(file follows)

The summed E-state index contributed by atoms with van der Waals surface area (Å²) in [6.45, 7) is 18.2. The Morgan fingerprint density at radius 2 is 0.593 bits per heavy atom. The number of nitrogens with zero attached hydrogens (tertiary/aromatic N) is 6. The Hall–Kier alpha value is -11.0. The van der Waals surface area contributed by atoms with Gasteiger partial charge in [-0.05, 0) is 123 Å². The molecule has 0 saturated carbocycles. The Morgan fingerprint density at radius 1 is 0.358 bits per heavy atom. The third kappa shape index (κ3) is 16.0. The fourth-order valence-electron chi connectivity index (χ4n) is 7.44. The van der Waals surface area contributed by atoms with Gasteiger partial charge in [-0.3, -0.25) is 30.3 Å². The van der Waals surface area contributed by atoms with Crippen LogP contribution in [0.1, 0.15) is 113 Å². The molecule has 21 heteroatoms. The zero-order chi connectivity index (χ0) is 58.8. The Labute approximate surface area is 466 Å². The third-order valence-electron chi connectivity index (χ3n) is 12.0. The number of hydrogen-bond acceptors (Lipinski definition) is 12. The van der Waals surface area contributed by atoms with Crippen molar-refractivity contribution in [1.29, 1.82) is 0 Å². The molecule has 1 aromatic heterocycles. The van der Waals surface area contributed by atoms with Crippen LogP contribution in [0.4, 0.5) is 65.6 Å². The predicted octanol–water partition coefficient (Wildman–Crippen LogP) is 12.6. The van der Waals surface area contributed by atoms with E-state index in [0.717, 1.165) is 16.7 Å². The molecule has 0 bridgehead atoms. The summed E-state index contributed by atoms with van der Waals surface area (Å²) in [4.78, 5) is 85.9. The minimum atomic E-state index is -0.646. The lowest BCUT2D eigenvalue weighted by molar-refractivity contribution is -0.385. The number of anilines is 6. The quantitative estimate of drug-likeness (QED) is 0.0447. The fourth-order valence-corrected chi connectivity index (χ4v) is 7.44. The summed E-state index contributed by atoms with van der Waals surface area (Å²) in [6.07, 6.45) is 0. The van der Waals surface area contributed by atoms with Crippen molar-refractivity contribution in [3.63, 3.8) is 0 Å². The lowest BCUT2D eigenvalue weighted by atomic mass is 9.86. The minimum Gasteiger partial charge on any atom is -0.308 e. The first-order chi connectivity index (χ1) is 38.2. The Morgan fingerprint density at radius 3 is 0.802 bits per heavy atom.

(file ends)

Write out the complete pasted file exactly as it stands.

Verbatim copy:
The summed E-state index contributed by atoms with van der Waals surface area (Å²) in [6.45, 7) is 18.2. The Morgan fingerprint density at radius 2 is 0.593 bits per heavy atom. The number of nitrogens with zero attached hydrogens (tertiary/aromatic N) is 6. The Hall–Kier alpha value is -11.0. The van der Waals surface area contributed by atoms with Gasteiger partial charge in [-0.05, 0) is 123 Å². The molecule has 0 saturated carbocycles. The Morgan fingerprint density at radius 1 is 0.358 bits per heavy atom. The third kappa shape index (κ3) is 16.0. The fourth-order valence-electron chi connectivity index (χ4n) is 7.44. The van der Waals surface area contributed by atoms with Gasteiger partial charge in [-0.3, -0.25) is 30.3 Å². The van der Waals surface area contributed by atoms with Crippen LogP contribution in [0.1, 0.15) is 113 Å². The molecule has 21 heteroatoms. The zero-order chi connectivity index (χ0) is 58.8. The Labute approximate surface area is 466 Å². The third-order valence-electron chi connectivity index (χ3n) is 12.0. The number of hydrogen-bond acceptors (Lipinski definition) is 12. The van der Waals surface area contributed by atoms with Crippen molar-refractivity contribution in [1.29, 1.82) is 0 Å². The molecule has 1 aromatic heterocycles. The van der Waals surface area contributed by atoms with Crippen LogP contribution in [0.4, 0.5) is 65.6 Å². The predicted octanol–water partition coefficient (Wildman–Crippen LogP) is 12.6. The van der Waals surface area contributed by atoms with E-state index in [0.717, 1.165) is 16.7 Å². The molecule has 0 bridgehead atoms. The summed E-state index contributed by atoms with van der Waals surface area (Å²) in [4.78, 5) is 85.9. The minimum atomic E-state index is -0.646. The lowest BCUT2D eigenvalue weighted by molar-refractivity contribution is -0.385. The number of anilines is 6. The quantitative estimate of drug-likeness (QED) is 0.0447. The fourth-order valence-corrected chi connectivity index (χ4v) is 7.44. The summed E-state index contributed by atoms with van der Waals surface area (Å²) in [6.07, 6.45) is 0. The van der Waals surface area contributed by atoms with Crippen molar-refractivity contribution in [3.63, 3.8) is 0 Å². The lowest BCUT2D eigenvalue weighted by atomic mass is 9.86. The minimum Gasteiger partial charge on any atom is -0.308 e. The first-order chi connectivity index (χ1) is 38.2. The Morgan fingerprint density at radius 3 is 0.802 bits per heavy atom.